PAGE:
Kamba Dyami: An Unusual Friend

Guest post by  Richard Caraballo from the Kamba Dyami Project in Angola

Paul wasn’t a typical child from Angola. He was quiet as well as shy, but he was always laughing. He had green eyes and black hair. He was very tall for his age.  He was living in a poor neighborhood called Lixeira (Portuguese for “dustbin”).

kamba-dyami-2 It was a normal day when Paul arrived at school. Deep in his heart, he felt that something was about to happen, but he didn’t know what. When he enteredhis classroom, he saw that his peers were excited about something. So he asked his teacher: “Why is everyone so excited?” The teacher answered: “We have a new friend named Kamba Dyami and it is a computer.” Paul asked: “Kamba Dyami?” “Which means MY FRIEND in one of the African languages used in Angola. The language is called Kinbundu”,said the teacher. Paul sat in his place a little bit confused, though he liked the idea of having this new friend as he’d never had a computer in his hands before.

After ten minutes, the teacher entered with the “new friend” and gave one to each student. The teacher also got a new friend, but he didn’t know how it worked either.

Two of Paul´s friends, who were living near his house, asked him about this computer, but Paul couldn´t explain what it was because it was the first time he held one.

The class was very noisy when a stranger entered. At the moment when he entered everyone made silence. This strange man came to explain all about Kamba Dyami. Also, he came with a challenge for the class. Everyone had to make a video about their neighborhood using this new technology. After one week, he was to choose one to receive a prize.

The strange man gave them a few instructions. They had to interview a number of neighbors about garbage. “What do you think about trash in our neighborhood? Why do we have so much waste here? What do you propose we do to eliminate litter at Lixeira?”

kamba-dyami-1Paul, who was born in Lixeira, had never asked himself these questions. On the other hand, he thought this was a real challenge. He was concerned thinking that he wouldn’t be able to complete the project because of the problems he had with his parents and siblings. They didn´t pay attention to him because they thought work was more important than studying. However, it was now mandatory for children to attend school in the country. When Paul´s parents and siblings were children, studying wasn´t obligatory.

The stranger in Paul’s classroom was a big, serious and strict man. He started to look around to pick a student to do the project. Paul hid behind his fellow students because he didn’t want to be chosen as he was nervous. The stranger was looking for an interesting student; he looked at Paul and chose him. Paul thought: “Oh no, what I am going to do? This job is impossible for me and I have only one week to complete it.”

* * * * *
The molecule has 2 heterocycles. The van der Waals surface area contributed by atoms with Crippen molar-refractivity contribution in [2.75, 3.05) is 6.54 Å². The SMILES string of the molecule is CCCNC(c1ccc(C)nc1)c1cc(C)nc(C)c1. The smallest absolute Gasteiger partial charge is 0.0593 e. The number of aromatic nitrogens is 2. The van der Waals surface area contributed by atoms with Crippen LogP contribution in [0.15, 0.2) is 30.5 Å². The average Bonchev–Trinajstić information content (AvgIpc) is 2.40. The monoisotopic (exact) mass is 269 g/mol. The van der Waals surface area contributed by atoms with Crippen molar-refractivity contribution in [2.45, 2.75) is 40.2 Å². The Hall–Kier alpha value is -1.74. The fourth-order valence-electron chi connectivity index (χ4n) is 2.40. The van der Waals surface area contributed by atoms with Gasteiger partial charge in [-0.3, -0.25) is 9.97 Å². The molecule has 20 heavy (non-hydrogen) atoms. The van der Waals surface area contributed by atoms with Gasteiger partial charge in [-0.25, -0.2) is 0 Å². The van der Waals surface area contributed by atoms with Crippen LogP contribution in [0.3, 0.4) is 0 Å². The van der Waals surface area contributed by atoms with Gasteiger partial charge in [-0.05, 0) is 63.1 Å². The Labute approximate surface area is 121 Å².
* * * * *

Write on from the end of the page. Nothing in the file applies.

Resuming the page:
But Paul learned to use Kamba Dyami faster than he thought. During the first and the second day, he wasn’t able to do any interviews because he had to work with his family. On the third day, his brothers took the computer and they didn’t want to give it back to him. Paul already knew a lot about the Kamba Dyami laptop because he had already explored all the activities it had. However, he wasn’t able to do any interviews until the fourth day.

The neighbors saw him walking around the neighborhood with the computer. They asked his parents what was going on, but Paul’s parents answered that what he was doing really didn´t matter. On the other hand, people saw Paul’s computer ability and they encouraged him to become a master of this technology and told him that nobody in the neighborhood could use a computer as well as him.

On the last day, he was able to complete many interviews around the neighborhood and accomplished his task. This was a big challenge for Paul.

Through this activity, Paul not only learned to use the computer, he also learned a lot about life. He learned about the people who were living in his neighborhood. He acquired new skills and learned that he can change his own future through education.kamba-dyami-3

How Ometepe Became Latin America’s First Digital Island

Originaly posted BY ON

By Leah Shadle on behalf of One Laptop Per Child

In the heart of Nicaragua lies the largest lake in Central America, Lake Nicaragua. Millions of years ago, a volcanic eruption formed a curious island in this freshwater lake composed of two volcanoes — Concepcion and Maderas — the former of which is still active. Concepcion has an altitude of 1,610 meters, which makes Ometepe the world’s highest island on a lake. Volcanic ash has created an extremely fertile island and the volcanoes are visible everywhere on the island. Ometepe is truly a paradise, with its tropical, lush and magical air and soil.

In addition to the natural brilliance of the island and its volcanoes, Ometepe recently became the first digital island in the Americas. To put that in numbers, 100% of its 5,000 elementary school children and all teachers received a laptop connected to high-speed Internet, as part of the One Laptop Per Child educational initiative. Participating students and teachers receive OLPC laptops and the training and support needed to truly realize the potential of these machines